Converse, Philip. 1962. “Information Flow and the Stability of Partisan Attitudes.” Public Opinion Quarterly 26: 57899.Google Scholar
Dahl, Robert A. 1956. A Preface to Democratic Theory. Chicago: University of Chicago Press.
Dahl, Robert A. 1971. Polyarchy. New Haven: Yale University Press.
Deutsch, Karl. 1963. Nerves of Government. New York: Free Press.
Easton, David. 1965. A Framework for Political Analysis. Englewood Cliffs, NJ: Prentice-Hall.
Edelman, Murray. 1964. The Symbolic Uses of Politics. Urbana: University of Illinois Press.
Edelman, Murray. 1985. “Political Language and Political Reality.” PS: Political Science and Politics 18 (1): 109.Google Scholar
Enns, Peter K. 2006. “The Uniform Nature of Opinion Change.” Presented at the Annual Meeting of American Political Science Association, Philadelphia.
Erikson, Robert S., Gerald C. Wright, and John P. McIver. 1995. Statehouse Democracy. New York: Cambridge University Press.
Fenno, Richard F. Jr. 1978. Home Style: House Members in Their Districts. Boston: Little, Brown.
Gilens, Martin. 2004. “Public Opinion and Democratic Responsiveness: Who Gets What They Want From Government?Social Inequality Working Paper, Russell Sage Foundation.
Gilens, Martin. 2005. “Inequality and Democratic Responsiveness.” Public Opinion Quarterly 69: 77896.Google Scholar
Griffin, John D., and Brian Newman. 2005. “Are Voters Better Represented?Journal of Politics 67: 120627.Google Scholar
Herman, Edward S., and Noam Chomsky. 1988. Manufacturing Consent: The Political Economy of the Mass Media. New York: Pantheon.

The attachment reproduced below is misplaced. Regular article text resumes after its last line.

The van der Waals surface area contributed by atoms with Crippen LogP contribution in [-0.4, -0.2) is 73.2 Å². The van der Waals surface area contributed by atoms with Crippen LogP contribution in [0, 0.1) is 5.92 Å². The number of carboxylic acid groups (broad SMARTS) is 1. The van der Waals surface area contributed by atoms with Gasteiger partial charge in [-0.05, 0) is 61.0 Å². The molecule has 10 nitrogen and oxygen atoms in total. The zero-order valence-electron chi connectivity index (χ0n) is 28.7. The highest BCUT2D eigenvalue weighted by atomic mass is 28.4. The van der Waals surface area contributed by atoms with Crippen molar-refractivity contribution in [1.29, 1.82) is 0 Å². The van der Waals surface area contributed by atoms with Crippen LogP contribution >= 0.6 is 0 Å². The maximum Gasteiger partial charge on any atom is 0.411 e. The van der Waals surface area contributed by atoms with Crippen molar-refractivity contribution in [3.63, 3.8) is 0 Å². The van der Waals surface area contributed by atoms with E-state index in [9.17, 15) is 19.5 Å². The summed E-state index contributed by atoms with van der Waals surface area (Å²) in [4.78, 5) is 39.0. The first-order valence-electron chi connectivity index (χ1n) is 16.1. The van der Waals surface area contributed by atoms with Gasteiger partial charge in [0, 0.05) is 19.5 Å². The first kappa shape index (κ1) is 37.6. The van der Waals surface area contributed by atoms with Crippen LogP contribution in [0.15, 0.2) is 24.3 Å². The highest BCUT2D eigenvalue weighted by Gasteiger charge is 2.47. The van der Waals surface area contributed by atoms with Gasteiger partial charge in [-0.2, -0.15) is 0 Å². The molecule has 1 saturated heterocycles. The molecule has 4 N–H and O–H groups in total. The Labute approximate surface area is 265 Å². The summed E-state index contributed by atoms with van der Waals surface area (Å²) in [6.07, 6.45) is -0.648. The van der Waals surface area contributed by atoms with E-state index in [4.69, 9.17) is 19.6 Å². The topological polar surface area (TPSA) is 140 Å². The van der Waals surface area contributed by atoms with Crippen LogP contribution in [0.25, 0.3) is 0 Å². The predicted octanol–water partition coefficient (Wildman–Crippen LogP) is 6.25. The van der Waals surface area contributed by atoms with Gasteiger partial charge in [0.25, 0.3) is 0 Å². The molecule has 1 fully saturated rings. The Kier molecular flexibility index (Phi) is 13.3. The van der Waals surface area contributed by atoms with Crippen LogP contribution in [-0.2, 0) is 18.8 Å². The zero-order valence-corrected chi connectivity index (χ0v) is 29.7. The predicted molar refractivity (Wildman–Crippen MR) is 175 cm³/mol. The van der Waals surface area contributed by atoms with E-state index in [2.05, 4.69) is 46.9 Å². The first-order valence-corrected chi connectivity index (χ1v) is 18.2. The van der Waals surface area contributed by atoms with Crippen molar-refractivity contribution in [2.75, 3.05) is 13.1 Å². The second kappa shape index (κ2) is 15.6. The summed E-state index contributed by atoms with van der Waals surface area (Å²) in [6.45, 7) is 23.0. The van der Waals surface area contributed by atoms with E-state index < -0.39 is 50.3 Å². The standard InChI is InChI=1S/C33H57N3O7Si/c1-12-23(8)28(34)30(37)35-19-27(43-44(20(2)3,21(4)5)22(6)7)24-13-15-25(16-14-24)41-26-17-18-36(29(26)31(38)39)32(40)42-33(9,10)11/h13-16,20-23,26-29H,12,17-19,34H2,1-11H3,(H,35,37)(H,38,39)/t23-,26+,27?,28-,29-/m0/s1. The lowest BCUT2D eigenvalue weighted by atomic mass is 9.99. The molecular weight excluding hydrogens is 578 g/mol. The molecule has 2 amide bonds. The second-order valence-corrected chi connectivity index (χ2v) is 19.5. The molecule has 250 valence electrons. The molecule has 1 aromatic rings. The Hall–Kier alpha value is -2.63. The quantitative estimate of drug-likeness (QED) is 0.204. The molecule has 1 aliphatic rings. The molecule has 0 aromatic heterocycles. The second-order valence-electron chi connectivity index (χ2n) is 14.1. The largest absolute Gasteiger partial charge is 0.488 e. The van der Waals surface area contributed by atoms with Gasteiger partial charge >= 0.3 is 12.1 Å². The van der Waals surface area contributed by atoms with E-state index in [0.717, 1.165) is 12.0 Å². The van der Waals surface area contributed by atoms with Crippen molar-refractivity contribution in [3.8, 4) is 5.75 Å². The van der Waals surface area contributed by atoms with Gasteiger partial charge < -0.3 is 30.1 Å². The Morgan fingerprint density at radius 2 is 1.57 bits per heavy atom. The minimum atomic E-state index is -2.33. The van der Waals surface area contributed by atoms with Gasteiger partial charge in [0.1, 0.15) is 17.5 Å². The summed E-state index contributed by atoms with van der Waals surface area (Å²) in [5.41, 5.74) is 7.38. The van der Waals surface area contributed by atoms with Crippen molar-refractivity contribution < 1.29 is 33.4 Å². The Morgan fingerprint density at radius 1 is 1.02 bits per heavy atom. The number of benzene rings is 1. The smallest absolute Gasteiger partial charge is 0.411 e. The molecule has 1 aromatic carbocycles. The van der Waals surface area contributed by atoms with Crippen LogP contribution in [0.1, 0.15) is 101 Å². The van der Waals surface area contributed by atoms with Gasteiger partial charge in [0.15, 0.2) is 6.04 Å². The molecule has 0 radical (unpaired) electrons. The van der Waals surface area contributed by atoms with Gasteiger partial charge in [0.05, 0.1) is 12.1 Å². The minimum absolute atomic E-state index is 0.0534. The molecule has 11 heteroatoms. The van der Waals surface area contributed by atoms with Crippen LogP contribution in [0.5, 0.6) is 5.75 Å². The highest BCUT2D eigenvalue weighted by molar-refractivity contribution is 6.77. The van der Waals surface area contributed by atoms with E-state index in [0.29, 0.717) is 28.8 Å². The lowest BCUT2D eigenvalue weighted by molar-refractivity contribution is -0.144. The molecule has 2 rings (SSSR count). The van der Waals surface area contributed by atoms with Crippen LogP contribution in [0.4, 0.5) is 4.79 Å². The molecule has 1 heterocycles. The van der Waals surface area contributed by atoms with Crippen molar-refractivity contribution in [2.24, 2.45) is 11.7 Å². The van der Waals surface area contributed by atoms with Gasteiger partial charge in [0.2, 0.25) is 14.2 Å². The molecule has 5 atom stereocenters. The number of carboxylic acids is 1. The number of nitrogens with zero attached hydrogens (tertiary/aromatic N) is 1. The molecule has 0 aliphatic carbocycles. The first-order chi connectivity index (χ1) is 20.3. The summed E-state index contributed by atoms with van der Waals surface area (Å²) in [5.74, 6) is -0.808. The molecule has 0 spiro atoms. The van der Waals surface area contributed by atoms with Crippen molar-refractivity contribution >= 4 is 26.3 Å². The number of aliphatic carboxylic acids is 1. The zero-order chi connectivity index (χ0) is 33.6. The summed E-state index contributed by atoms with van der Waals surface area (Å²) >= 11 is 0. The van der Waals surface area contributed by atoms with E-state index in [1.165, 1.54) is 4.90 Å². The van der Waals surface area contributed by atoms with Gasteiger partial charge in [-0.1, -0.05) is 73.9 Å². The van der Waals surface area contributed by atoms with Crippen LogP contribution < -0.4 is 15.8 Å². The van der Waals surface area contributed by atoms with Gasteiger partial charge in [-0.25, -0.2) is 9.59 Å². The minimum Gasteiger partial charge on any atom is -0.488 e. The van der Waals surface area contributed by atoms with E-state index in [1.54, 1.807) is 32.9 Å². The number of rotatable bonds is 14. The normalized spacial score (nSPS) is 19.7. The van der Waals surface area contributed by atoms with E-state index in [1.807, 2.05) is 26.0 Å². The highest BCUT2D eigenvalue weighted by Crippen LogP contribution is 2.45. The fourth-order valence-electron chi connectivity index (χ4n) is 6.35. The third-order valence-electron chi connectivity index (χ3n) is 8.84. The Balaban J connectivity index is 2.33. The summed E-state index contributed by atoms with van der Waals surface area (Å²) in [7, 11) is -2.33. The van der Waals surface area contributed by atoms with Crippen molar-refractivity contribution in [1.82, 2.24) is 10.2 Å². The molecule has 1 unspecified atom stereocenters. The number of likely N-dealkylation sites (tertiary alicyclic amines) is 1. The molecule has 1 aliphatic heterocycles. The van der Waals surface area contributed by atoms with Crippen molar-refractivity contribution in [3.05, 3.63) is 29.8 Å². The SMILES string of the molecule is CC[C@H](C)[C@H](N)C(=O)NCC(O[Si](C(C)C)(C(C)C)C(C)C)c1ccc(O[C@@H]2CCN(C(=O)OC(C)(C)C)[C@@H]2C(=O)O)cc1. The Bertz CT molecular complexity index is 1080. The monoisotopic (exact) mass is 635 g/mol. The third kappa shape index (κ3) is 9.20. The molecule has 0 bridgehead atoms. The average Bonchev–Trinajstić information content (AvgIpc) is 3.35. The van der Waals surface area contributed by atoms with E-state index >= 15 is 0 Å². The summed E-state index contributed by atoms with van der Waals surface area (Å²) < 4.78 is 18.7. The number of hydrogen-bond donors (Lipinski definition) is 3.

Hill, Kim Quaile, and Patricia A. Hurley. 1998. “Dyadic Representation Reappraised.” American Journal of Political Science 43: 10937.Google Scholar
Hill, Kim Quaile, and Patricia A. Hurley. 2003. “Beyond the Demand-Input Model: A Theory of Representational Linkages.” Journal of Politics 65 (2): 30426.Google Scholar
Hobolt, Sara B., and Robert Klemmensen. 2005. “Responsive Government? Public Opinion and Government Preferences in Britain and Denmark.” Political Studies 53: 379402.Google Scholar
Hutchings, Vincent L. 2003. Public Opinion and Democratic Accountability: How Citizens Learn about Politics. Princeton, NJ: Princeton University Press.
Jacobs, Lawrence R., and Benjamin I. Page. 2005. “Who Influences U.S. Foreign Policy?American Political Science Review 99: 10723.Google Scholar
Jacobs, Lawrence R., and Robert Y. Shapiro. 2000. Politicians Don't Pander: Political Manipulation and the Loss of Democratic Responsiveness. Chicago: University of Chicago Press.
Manza, Jeff, and Fay Lomax Cook. 2002. “Policy Responsiveness to Public Opinion: The State of the Debate.” In Navigating Public Opinion: Polls, Policy, and the Future of American Democracy, eds. Jeff Manza, Fay Lomax Cook, and Benjamin I. Page. New York: Oxford University Press.
McCrone, Donald J., and James H. Kuklinski. 1979. “The Delegate Theory of Representation.” American Journal of Political Science 23: 278300.Google Scholar
Miller, Warren E., and Donald E. Stokes. 1963. “Constituency Influence in Congress.” American Political Science Review 57: 4556.Google Scholar
Monroe, Alan. 1979. “Consistency between Constituency Preferences and National Policy Decisions.” American Politics Quarterly 12: 319.Google Scholar
Page, Benjamin I., and Robert Y. Shapiro. 1992. The Rational Public. Chicago: University of Chicago Press.
Petry, F. 1999. “The Opinion-Policy Relationship in Canada.” Journal of Politics 61: 54050.Google Scholar
Pitkin, Hanna Fenichel. 1967. The Concept of Representation. Berkeley: University of California Press.